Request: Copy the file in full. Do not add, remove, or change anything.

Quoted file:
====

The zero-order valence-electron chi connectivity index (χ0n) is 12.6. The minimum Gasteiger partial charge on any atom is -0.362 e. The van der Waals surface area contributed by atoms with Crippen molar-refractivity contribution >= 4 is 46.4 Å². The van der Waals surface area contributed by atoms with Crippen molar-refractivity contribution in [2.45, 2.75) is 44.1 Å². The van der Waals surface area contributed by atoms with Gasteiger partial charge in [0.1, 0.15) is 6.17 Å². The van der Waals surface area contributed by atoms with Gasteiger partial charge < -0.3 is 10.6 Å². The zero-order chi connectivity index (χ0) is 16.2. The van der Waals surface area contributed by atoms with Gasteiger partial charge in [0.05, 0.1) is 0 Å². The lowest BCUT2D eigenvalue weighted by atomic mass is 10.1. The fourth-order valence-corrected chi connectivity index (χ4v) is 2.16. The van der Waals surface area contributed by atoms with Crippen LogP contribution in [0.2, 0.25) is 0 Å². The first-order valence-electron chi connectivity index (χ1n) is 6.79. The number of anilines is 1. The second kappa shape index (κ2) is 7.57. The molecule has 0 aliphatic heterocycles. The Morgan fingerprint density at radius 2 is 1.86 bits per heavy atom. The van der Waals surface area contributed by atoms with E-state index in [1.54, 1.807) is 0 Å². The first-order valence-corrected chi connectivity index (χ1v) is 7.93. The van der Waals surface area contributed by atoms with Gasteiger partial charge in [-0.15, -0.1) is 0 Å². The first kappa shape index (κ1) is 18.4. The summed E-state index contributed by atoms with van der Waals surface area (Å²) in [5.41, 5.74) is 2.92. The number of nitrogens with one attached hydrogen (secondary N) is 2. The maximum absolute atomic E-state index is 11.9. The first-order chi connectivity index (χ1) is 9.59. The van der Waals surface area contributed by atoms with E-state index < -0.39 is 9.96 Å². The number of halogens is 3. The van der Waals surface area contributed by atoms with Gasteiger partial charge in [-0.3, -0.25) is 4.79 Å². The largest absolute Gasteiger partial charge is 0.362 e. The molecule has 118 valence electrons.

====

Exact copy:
The zero-order valence-electron chi connectivity index (χ0n) is 12.6. The minimum Gasteiger partial charge on any atom is -0.362 e. The van der Waals surface area contributed by atoms with Crippen molar-refractivity contribution >= 4 is 46.4 Å². The van der Waals surface area contributed by atoms with Crippen molar-refractivity contribution in [2.45, 2.75) is 44.1 Å². The van der Waals surface area contributed by atoms with Gasteiger partial charge in [0.1, 0.15) is 6.17 Å². The van der Waals surface area contributed by atoms with Gasteiger partial charge < -0.3 is 10.6 Å². The zero-order chi connectivity index (χ0) is 16.2. The van der Waals surface area contributed by atoms with Gasteiger partial charge in [0.05, 0.1) is 0 Å². The lowest BCUT2D eigenvalue weighted by atomic mass is 10.1. The fourth-order valence-corrected chi connectivity index (χ4v) is 2.16. The van der Waals surface area contributed by atoms with Crippen LogP contribution in [0.2, 0.25) is 0 Å². The first-order valence-electron chi connectivity index (χ1n) is 6.79. The number of anilines is 1. The second kappa shape index (κ2) is 7.57. The molecule has 0 aliphatic heterocycles. The Morgan fingerprint density at radius 2 is 1.86 bits per heavy atom. The van der Waals surface area contributed by atoms with E-state index in [1.54, 1.807) is 0 Å². The first-order valence-corrected chi connectivity index (χ1v) is 7.93. The van der Waals surface area contributed by atoms with Gasteiger partial charge in [-0.15, -0.1) is 0 Å². The first kappa shape index (κ1) is 18.4. The summed E-state index contributed by atoms with van der Waals surface area (Å²) in [5.41, 5.74) is 2.92. The number of nitrogens with one attached hydrogen (secondary N) is 2. The maximum absolute atomic E-state index is 11.9. The first-order chi connectivity index (χ1) is 9.59. The van der Waals surface area contributed by atoms with E-state index < -0.39 is 9.96 Å². The number of halogens is 3. The van der Waals surface area contributed by atoms with Gasteiger partial charge in [-0.3, -0.25) is 4.79 Å². The largest absolute Gasteiger partial charge is 0.362 e. The molecule has 118 valence electrons.